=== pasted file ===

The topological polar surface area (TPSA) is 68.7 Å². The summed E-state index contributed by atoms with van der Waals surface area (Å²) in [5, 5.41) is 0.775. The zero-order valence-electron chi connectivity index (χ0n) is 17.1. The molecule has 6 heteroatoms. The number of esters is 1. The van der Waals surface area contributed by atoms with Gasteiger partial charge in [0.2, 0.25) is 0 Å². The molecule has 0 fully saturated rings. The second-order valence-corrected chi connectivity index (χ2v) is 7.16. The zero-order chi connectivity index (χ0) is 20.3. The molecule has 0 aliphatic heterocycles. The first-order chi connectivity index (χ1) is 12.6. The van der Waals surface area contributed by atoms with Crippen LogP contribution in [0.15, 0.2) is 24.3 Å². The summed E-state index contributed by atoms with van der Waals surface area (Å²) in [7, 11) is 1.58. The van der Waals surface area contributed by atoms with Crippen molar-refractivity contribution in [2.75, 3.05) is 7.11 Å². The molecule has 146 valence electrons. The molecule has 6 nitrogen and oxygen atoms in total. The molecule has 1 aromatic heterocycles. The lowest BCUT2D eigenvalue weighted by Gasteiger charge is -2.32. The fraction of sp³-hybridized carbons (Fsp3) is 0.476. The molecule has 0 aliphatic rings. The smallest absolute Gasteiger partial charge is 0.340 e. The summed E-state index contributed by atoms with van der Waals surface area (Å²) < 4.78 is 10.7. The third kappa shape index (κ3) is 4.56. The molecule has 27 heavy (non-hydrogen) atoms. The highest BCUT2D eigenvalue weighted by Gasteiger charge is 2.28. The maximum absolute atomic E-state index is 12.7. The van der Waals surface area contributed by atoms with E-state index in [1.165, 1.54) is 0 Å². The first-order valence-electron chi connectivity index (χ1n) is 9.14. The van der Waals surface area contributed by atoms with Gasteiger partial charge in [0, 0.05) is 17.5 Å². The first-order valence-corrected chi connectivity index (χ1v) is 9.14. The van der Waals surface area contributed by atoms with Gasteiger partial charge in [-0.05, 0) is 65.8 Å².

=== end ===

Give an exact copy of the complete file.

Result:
The topological polar surface area (TPSA) is 68.7 Å². The summed E-state index contributed by atoms with van der Waals surface area (Å²) in [5, 5.41) is 0.775. The zero-order valence-electron chi connectivity index (χ0n) is 17.1. The molecule has 6 heteroatoms. The number of esters is 1. The van der Waals surface area contributed by atoms with Gasteiger partial charge in [0.2, 0.25) is 0 Å². The molecule has 0 fully saturated rings. The second-order valence-corrected chi connectivity index (χ2v) is 7.16. The zero-order chi connectivity index (χ0) is 20.3. The molecule has 0 aliphatic heterocycles. The first-order chi connectivity index (χ1) is 12.6. The van der Waals surface area contributed by atoms with Crippen LogP contribution in [0.15, 0.2) is 24.3 Å². The summed E-state index contributed by atoms with van der Waals surface area (Å²) in [7, 11) is 1.58. The van der Waals surface area contributed by atoms with Crippen molar-refractivity contribution in [2.75, 3.05) is 7.11 Å². The molecule has 146 valence electrons. The molecule has 6 nitrogen and oxygen atoms in total. The molecule has 1 aromatic heterocycles. The lowest BCUT2D eigenvalue weighted by Gasteiger charge is -2.32. The fraction of sp³-hybridized carbons (Fsp3) is 0.476. The molecule has 0 aliphatic rings. The smallest absolute Gasteiger partial charge is 0.340 e. The summed E-state index contributed by atoms with van der Waals surface area (Å²) < 4.78 is 10.7. The third kappa shape index (κ3) is 4.56. The molecule has 27 heavy (non-hydrogen) atoms. The highest BCUT2D eigenvalue weighted by Gasteiger charge is 2.28. The maximum absolute atomic E-state index is 12.7. The van der Waals surface area contributed by atoms with E-state index in [1.165, 1.54) is 0 Å². The first-order valence-electron chi connectivity index (χ1n) is 9.14. The van der Waals surface area contributed by atoms with Gasteiger partial charge in [0, 0.05) is 17.5 Å². The first-order valence-corrected chi connectivity index (χ1v) is 9.14. The van der Waals surface area contributed by atoms with Gasteiger partial charge in [-0.05, 0) is 65.8 Å².